It would be interesting to learn what somebody who had never heard of Jeffrey Dahmer thought of Marc Meyers's strange, tonally unsettling independent drama. Based on a graphic novel by "Derf" Backderf, who grew up with the future serial killer in small-town Ohio, My Friend Dahmer offers happy summer cinemagoers a portrait of the lunatic as a confused young man.
There are pointers to the grim perversions – necrophilia and the preservation of inner organs – that characterised Dahmer’s reign of horror in the 1980s, but, before the final madness arrives, little confirmation of his psychopathy is offered.
Those unaware of Dahmer's fate could see the film as an angular take on 1970s loserdom played to melodies from the Lars Von Trier songbook (stark, liquid camerawork; awkward riffs on learning disability). Most of the audience will experience something else: a variation on Carrie that ends with the actual death of 17 men.
Like that Stephen King story, My Friend Dahmer reminds us what a terrifying, disabling place the American high school can be. Early on, we learn that young Jeffrey (Ross Lynch) – pudding-bowl hair and bad glasses like Philip Seymour Hoffman in Boogie Nights – is coping badly with squabbling parents.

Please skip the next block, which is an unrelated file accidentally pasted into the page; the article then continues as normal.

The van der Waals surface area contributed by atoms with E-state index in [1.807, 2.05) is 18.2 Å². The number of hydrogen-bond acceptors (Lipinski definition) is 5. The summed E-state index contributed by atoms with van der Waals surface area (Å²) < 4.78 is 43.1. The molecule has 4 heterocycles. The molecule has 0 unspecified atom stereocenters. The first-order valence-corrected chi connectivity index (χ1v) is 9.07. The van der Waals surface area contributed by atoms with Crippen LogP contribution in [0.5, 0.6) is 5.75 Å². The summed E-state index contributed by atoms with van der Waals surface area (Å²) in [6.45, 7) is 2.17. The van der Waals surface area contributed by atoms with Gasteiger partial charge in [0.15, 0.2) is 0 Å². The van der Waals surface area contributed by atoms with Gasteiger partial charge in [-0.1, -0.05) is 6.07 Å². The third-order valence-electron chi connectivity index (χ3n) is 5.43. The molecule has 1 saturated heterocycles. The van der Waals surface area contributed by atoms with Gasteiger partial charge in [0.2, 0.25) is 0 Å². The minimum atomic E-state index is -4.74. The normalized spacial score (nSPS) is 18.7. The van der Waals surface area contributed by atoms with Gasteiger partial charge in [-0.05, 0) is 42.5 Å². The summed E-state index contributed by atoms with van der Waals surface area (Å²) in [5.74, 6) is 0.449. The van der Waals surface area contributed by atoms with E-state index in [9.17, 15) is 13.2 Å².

His bi-polar mom (an excellent Anne Heche) insists the family eat her under-cooked chicken. His dad (Dallas Roberts), a chemist, foolishly lends Jeffrey acid to help experiments in the preservation of dead animals. Unsurprisingly, Dahmer is bullied at school, but, out of nowhere, he wins oddball friends by perfecting a noisy impersonation of people with learning difficulties. Soon he is “spazzing” for their entertainment in the local mall.
Lynch works hard at perfecting the slumped, dead-eyed lurch of the perpetual loner. The film’s unwillingness to break through his carapace can be frustrating, but one thing that sets such psychopaths aside is surely their impenetrability. The film is not so naive as to suggest that some intervention could have made Dahmer a different person.
My Friend Dahmer is nonetheless a sad film about squandered opportunity. Everybody is losing out in this grim, claustrophobic version of the late 1970s. Not for nothing does the director insert snippets from Pere Ubu's Final Solution in the closing minutes. "Don't need a cure/ Don't need a cure/ Need a final solution." Eugh!